depth and beauty. Showing that there clearly “rings” of Saturn and not just a single big
one. We’re not the only ones to like the rings
of Saturn, as there are many others who like to look at them as well:
“if only because everything that came out of [the Saturn probe] Cassini, including raw
images of the planet, moons, and rings, were pure works of art. There is something about
these images that feels multisensory and also reminds me of the music of the spheres—almost
as if the arrangements, shadows, light are sound in motion.”
That’s a lovely way of describing it. 8. The Earliest Pictures Of Jupiter
I want you to think about the pictures you’ve already seen on this list. There’s been one
that was taken on the moon, one that was taken billions of miles from Earth, and one that
was taken right next to Saturn. What do all of those things have in common? Technology,
specifically, the benefit of advanced technology, which the earliest of astronomers didn’t have.
We’ve known about the other planets for centuries, but to actually “see” them you needed to have
powerful telescopes, and you couldn’t just pass pictures around of them.
That’s why pictures like this one of Jupiter, taken in 1906, is so important, and so amazing.
For it was pictures like these that were able to help quantify what the planets were like
and describe them to others not with words, but with pictures.
Astronomer E. E. Barnard took this photo of Jupiter using the Yerkes Observatory’s 40-inch
refractor telescope in 1906. That means this photo was taken nearly 125 years ago! Think
about how different the world was back in that time, and what something like this helped
show about the space above our heads. And now think about all of the high-definition
pictures we’re able to take of stars and planets, it truly shows you how far we’ve come. 7. Uranus
Yes, you can make jokes here if you want, but Uranus is not only a key planet in our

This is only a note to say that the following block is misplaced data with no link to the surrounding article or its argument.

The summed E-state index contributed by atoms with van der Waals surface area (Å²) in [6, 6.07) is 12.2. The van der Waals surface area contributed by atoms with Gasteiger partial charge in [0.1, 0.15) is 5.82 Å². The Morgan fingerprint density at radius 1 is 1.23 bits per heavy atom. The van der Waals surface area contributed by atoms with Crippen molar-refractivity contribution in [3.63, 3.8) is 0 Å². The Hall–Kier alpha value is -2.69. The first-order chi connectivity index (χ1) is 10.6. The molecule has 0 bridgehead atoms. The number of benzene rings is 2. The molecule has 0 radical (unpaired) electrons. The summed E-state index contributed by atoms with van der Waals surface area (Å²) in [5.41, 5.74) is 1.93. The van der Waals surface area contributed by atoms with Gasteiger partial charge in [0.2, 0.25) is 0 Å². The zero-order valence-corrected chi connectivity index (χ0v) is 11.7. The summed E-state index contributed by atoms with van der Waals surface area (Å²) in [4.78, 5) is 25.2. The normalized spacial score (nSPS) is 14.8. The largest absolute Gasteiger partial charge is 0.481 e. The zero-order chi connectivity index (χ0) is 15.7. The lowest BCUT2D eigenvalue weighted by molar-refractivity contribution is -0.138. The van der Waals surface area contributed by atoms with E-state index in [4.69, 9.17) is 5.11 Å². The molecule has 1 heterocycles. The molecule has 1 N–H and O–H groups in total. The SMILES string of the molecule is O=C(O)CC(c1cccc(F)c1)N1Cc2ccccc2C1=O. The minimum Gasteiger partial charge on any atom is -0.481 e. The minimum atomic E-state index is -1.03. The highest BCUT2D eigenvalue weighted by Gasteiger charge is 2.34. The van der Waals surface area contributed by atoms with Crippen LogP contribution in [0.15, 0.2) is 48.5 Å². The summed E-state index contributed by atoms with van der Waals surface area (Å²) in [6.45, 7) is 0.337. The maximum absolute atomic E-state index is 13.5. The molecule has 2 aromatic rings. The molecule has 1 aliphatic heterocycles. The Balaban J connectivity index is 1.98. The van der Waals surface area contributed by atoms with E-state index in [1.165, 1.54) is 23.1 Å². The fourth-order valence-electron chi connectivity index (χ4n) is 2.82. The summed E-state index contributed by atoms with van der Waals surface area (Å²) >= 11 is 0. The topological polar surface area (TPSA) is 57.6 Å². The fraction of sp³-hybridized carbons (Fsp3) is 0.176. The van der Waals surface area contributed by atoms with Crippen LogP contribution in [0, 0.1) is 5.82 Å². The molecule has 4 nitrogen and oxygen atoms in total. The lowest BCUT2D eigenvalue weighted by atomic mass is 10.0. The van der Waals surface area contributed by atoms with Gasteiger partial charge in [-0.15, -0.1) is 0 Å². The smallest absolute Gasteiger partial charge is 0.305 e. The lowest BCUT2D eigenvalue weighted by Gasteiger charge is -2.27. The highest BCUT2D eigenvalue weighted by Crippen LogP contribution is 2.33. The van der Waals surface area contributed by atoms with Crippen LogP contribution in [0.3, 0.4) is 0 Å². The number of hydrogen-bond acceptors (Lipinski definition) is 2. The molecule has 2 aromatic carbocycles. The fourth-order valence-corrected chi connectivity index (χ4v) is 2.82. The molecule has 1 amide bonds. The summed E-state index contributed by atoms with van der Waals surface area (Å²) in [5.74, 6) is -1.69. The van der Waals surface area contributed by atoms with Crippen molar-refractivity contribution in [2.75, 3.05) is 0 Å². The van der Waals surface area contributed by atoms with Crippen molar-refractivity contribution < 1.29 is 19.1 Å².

solar system, but it’s one that actually doesn’t get enough credit for how simple in look,
but complex in action, that it is. For example, when you look at a picture like this, you
see one color, which isn’t something you see in any other planet on our solar system, not
even Mercury or Mars. But the reason for that is its makeup, which allows it to be the coldest
planet in our solar system. Why is Uranus so much colder than Neptune
or Pluto? While many of the other planets in our solar system have a core that emits
a lot of heat, Uranus doesn’t. So by that token, while it does get heat from the sun,
it doesn’t emit as much as the other planets, even Neptune emits more heat than Uranus and
it’s much farther from the sun than its twin. “Uranus is the only giant planet that is not
giving off significantly more heat than it is receiving from the Sun, and we don’t know
why that is,” says Mark Hofstadter, a planetary scientist at NASA’s Jet Propulsion Laboratory.
So when you look at a picture like this of Uranus, it’s ok to think that it’s simple,
but it’s not, it’s cold, it’s on a ‘funny tilt’, it has rings that almost no one can
see, and so on and so forth. It LOOKS basic, but it’s not.
Before we continue our dive into amazing pictures of the solar system, be sure to like the video
and subscribe to the channel! That way you don’t miss any of our weekly videos!
6. Comets In Motion Comets get a lot of attention here on Earth,
but there are also points of contention of what they are and aren’t.
First off, Comets aren’t rocks at all, they’re ice, water, and dust, and they look MUCH cooler
than all the other space rocks. You see, Asteroids, Meteoroids, Meteors & Meteorites are all solid
rock, inside and out. Sometimes they have metal as well, but the point here is that
they’re solid. For a comet though, it’s a nucleus of ice and gasses that have been formed
together and they remain in a state of non-solidity that causes them to be much different. Just
as important though, while most Asteroids, Meteoroids, Meteors & Meteorites have atypical
orbits or are kept in check by planets, Comets have a direct line of orbit with the sun.
Which is why they look how they do. Because as they circle the sun, they start to have
their ice melted and their gasses expanded, and that creates the unique comet feature
called a coma. You know it as its “tail”. This coma can streak across the sky, and can